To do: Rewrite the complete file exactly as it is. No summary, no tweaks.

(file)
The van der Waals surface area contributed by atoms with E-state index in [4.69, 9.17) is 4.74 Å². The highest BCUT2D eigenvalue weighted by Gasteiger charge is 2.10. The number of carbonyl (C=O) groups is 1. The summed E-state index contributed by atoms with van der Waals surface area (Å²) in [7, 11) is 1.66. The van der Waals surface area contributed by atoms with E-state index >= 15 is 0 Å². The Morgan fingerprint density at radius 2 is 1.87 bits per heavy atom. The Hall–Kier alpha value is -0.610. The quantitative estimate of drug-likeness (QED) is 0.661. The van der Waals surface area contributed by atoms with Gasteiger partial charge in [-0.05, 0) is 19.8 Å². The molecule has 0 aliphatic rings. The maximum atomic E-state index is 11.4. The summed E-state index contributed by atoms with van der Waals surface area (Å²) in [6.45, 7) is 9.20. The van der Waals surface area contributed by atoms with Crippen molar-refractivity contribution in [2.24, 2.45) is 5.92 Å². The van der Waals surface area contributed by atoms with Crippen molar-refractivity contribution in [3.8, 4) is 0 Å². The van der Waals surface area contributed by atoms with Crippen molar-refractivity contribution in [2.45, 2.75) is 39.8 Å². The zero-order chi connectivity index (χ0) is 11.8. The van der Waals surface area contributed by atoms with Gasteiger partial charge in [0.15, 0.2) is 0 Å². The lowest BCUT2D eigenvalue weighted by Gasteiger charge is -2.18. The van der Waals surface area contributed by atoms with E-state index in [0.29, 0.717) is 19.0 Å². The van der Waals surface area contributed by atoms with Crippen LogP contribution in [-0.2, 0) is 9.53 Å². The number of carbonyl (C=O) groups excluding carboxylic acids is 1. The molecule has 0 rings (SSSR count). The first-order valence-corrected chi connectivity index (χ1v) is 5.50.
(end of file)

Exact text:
The van der Waals surface area contributed by atoms with E-state index in [4.69, 9.17) is 4.74 Å². The highest BCUT2D eigenvalue weighted by Gasteiger charge is 2.10. The number of carbonyl (C=O) groups is 1. The summed E-state index contributed by atoms with van der Waals surface area (Å²) in [7, 11) is 1.66. The van der Waals surface area contributed by atoms with E-state index >= 15 is 0 Å². The Morgan fingerprint density at radius 2 is 1.87 bits per heavy atom. The Hall–Kier alpha value is -0.610. The quantitative estimate of drug-likeness (QED) is 0.661. The van der Waals surface area contributed by atoms with Gasteiger partial charge in [-0.05, 0) is 19.8 Å². The molecule has 0 aliphatic rings. The maximum atomic E-state index is 11.4. The summed E-state index contributed by atoms with van der Waals surface area (Å²) in [6.45, 7) is 9.20. The van der Waals surface area contributed by atoms with Crippen molar-refractivity contribution in [2.24, 2.45) is 5.92 Å². The van der Waals surface area contributed by atoms with Crippen molar-refractivity contribution in [3.8, 4) is 0 Å². The van der Waals surface area contributed by atoms with Crippen molar-refractivity contribution in [2.45, 2.75) is 39.8 Å². The zero-order chi connectivity index (χ0) is 11.8. The van der Waals surface area contributed by atoms with Gasteiger partial charge in [0.15, 0.2) is 0 Å². The lowest BCUT2D eigenvalue weighted by Gasteiger charge is -2.18. The van der Waals surface area contributed by atoms with E-state index in [0.29, 0.717) is 19.0 Å². The van der Waals surface area contributed by atoms with Crippen LogP contribution in [-0.2, 0) is 9.53 Å². The number of carbonyl (C=O) groups excluding carboxylic acids is 1. The molecule has 0 rings (SSSR count). The first-order valence-corrected chi connectivity index (χ1v) is 5.50.